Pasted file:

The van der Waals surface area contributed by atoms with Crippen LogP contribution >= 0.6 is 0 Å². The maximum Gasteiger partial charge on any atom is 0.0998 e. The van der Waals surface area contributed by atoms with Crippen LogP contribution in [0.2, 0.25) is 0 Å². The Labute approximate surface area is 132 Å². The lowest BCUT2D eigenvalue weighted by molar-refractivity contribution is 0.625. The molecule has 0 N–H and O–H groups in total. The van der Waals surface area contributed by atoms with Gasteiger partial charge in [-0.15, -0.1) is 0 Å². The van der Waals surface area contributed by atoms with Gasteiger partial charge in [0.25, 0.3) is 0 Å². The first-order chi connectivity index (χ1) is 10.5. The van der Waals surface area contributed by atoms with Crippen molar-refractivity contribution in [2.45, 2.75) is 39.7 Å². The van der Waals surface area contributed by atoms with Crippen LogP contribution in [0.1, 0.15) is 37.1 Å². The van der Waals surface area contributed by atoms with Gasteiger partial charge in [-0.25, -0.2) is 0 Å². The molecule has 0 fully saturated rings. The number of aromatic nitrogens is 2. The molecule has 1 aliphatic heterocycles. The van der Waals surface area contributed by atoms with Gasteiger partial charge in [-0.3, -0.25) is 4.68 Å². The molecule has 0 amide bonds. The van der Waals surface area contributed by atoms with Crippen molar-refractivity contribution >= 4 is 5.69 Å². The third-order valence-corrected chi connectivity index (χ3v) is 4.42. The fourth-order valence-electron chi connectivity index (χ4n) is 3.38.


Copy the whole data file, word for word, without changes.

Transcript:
The van der Waals surface area contributed by atoms with Crippen LogP contribution >= 0.6 is 0 Å². The maximum Gasteiger partial charge on any atom is 0.0998 e. The van der Waals surface area contributed by atoms with Crippen LogP contribution in [0.2, 0.25) is 0 Å². The Labute approximate surface area is 132 Å². The lowest BCUT2D eigenvalue weighted by molar-refractivity contribution is 0.625. The molecule has 0 N–H and O–H groups in total. The van der Waals surface area contributed by atoms with Gasteiger partial charge in [-0.15, -0.1) is 0 Å². The van der Waals surface area contributed by atoms with Gasteiger partial charge in [0.25, 0.3) is 0 Å². The first-order chi connectivity index (χ1) is 10.5. The van der Waals surface area contributed by atoms with Crippen molar-refractivity contribution in [2.45, 2.75) is 39.7 Å². The van der Waals surface area contributed by atoms with Crippen LogP contribution in [0.1, 0.15) is 37.1 Å². The van der Waals surface area contributed by atoms with Gasteiger partial charge in [-0.25, -0.2) is 0 Å². The molecule has 0 fully saturated rings. The number of aromatic nitrogens is 2. The molecule has 1 aliphatic heterocycles. The van der Waals surface area contributed by atoms with Gasteiger partial charge in [-0.3, -0.25) is 4.68 Å². The molecule has 0 amide bonds. The van der Waals surface area contributed by atoms with Crippen molar-refractivity contribution >= 4 is 5.69 Å². The third-order valence-corrected chi connectivity index (χ3v) is 4.42. The fourth-order valence-electron chi connectivity index (χ4n) is 3.38.